A World of Pirates and Victorian Detectives: The Map of Unknown Things Trilogy by Rod Duncan

Wednesday, October 21st, 2020 | Posted by John ONeill

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Covers by Will Staehle, Amazing15, and Kieryn Tyler

Rod Duncan’s debut was the supernatural mystery trilogy The Fall of the Gas-Lit Empire, a series I found fascinating in part due to the main character, Elizabeth Barnabus, a woman who lives a double life as herself and as her brother, a private detective.

His next project, The Map of Unknown Things, is set in the same world. It opened with Queen of all Crows (2018), in which Elizabeth investigates the disappearance of an airship that went down in the Atlantic. Sydney Shields at The British Fantasy Society said “Duncan’s Gas-lit Empire reads and feels like the world of a Victorian detective adventure (think Sherlock Holmes, the Blake & Avery Mysteries, Charles Dickens) but the twist is that the year is actually 2012… Definitely recommend.” The Outlaw and the Upstart King was published last year, and the third volume, The Fugitive & the Vanishing Man, arrived in January of this year. Here’s an excerpt from the PW review:

Illusionist spy Elizabeth Barnabus has barely returned from her pirate voyage in The Outlaw and the Upstart King when she is forced to venture back to the fringes of the Gas-Lit Empire in the exhilarating third installment of Duncan’s The Map of Unknown Things series. Upon returning to London, Elizabeth must recount her adventures to the hostile Patent Office, a clever bit of exposition that will ease new readers into the steam punk world of this alternate history. When the Patent Office brands Elizabeth a traitor, she flees to America and the untamed wilds of the Oregon territory to track down her long-lost twin, Edwin, and prove her patriotism… But trouble’s brewing in Oregon, and Elizabeth is torn between loyalty to her twin or her beloved Empire. The charismatic duo at the heart of this adventure are sure to please.

The Fugitive & the Vanishing Man was published by Angry Robot on January 14, 2020. It is 401 pages, priced at $14.99 in trade paperback and $6.99 in digital formats. The cover is by Kieryn Tyler. Read the first three chapters at Issuu.com.

See all our recent coverage of the best new series fantasy here.

New Treasures: Dead Man in a Ditch by Luke Arnold

Friday, October 16th, 2020 | Posted by John ONeill

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The Last Smile in Sunder City and Dead Man in a Ditch by Luke Arnold (Orbit, 2020). Covers by Emily Courdelle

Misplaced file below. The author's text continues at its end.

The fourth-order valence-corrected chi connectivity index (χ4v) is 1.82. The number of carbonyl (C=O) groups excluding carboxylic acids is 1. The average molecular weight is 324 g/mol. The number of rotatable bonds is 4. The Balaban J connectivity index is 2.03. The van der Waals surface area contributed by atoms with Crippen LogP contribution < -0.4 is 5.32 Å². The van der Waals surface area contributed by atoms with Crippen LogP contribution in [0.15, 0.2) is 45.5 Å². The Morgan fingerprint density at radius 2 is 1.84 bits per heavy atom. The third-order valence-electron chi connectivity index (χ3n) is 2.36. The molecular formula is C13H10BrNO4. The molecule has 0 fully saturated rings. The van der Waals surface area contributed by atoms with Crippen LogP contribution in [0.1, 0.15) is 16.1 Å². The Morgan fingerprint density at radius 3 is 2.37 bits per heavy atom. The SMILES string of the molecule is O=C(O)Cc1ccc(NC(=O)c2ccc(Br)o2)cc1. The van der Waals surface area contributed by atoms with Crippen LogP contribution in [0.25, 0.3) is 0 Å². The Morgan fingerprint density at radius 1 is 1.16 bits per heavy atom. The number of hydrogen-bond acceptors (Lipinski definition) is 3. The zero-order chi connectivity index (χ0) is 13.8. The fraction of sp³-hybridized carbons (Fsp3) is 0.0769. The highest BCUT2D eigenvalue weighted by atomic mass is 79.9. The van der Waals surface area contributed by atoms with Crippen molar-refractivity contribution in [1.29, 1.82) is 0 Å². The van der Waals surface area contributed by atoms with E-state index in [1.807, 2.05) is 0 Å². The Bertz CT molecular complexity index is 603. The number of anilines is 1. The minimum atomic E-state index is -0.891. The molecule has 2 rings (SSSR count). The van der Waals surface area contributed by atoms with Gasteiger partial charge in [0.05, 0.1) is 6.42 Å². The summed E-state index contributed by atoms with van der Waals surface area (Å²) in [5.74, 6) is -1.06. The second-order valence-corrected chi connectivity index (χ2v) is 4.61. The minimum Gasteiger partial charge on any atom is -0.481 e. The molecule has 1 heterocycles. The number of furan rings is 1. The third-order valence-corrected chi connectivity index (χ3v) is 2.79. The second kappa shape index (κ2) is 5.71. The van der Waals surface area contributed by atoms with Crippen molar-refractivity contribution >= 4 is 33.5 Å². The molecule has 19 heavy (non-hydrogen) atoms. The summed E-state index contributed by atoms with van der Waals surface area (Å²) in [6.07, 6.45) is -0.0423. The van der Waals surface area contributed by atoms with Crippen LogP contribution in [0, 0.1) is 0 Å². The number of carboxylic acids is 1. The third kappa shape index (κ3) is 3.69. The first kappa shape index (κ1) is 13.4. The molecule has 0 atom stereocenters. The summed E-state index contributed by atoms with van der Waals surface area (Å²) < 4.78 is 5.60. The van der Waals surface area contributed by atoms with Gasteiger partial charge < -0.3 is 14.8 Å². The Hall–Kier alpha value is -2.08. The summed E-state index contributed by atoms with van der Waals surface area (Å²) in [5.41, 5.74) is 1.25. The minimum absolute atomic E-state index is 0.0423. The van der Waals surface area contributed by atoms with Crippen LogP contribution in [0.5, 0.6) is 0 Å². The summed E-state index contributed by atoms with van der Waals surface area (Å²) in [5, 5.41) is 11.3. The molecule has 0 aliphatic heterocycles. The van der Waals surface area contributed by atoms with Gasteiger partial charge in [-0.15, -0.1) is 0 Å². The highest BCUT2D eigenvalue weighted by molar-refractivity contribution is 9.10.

Luke Arnold is an Australian actor and star of the pirate saga Black Sails. He played Silver John, a younger version of Long John Silver, the antagonist of Robert Louis Stevenson’s Treasure Island and one of the greatest characters in English literature.

Arnold is also an author, and earlier this year his fantasy debut The Last Smile in Sunder City (Orbit, February 2020) was selected by io9 as one of the SF & fantasy titles You Need to Know AboutKirkus gave it a warm review, saying:

The debut novel from Australian actor Arnold is a fusion of paranormal fantasy and mystery set in a world where magic has been effectively destroyed by humans, forcing the supernatural population to live a radically diminished existence. Fetch Phillips is a “Man for Hire,” which is another way of saying the down-on-his-luck, hard-drinking former Soldier–turned-detective will do just about anything to pay the bills. When a principal from a cross-species school enlists him to find a missing professor — a 300-year-old Vampire named Edmund Rye — Phillips quickly agrees. Without magic, the Vampires — and all other supernatural beings — are slowly dying. So how difficult could it be to find a withered bloodsucker who is so weak he can hardly move around?… The first installment of an effortlessly readable series that could be the illegitimate love child of Terry Pratchett and Dashiell Hammett.

Orbit promised the second volume would arrive in the Fall, and low and behold Dead Man in a Ditch arrived right on time last month. Here’s an excerpt from Annie Deo’s enthusiastic review at Nerd Daily.

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Stellar Empires and Space Pirates: Blackwood & Virtue by Bennett R. Coles

Wednesday, October 14th, 2020 | Posted by John ONeill

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Winds of Marque 2019 first edition (left, cover by Damonza) and 2020 re-release (middle, artist uncredited),
and the sequel Dark Star Rising (2020, uncredited). Published by Harper Voyager

Winds of Marque, the first volume in Bennett R. Coles’ Blackwood & Virtue space fantasy series, got my attention last year. Maybe it was the dynamite cover by Damonza, with the gorgeous orbital imagery — the four-masted deep space schooner and crossed swords — but I don’t know. I think I just have a soft spot for space pirate tales.

The book got fine notices. Publishers Weekly called it a “mix of retro and future naval adventures… Science fiction fans of the Hornblower or Aubrey/Maturin sailing sagas will likely thrill,” and Kirkus raved: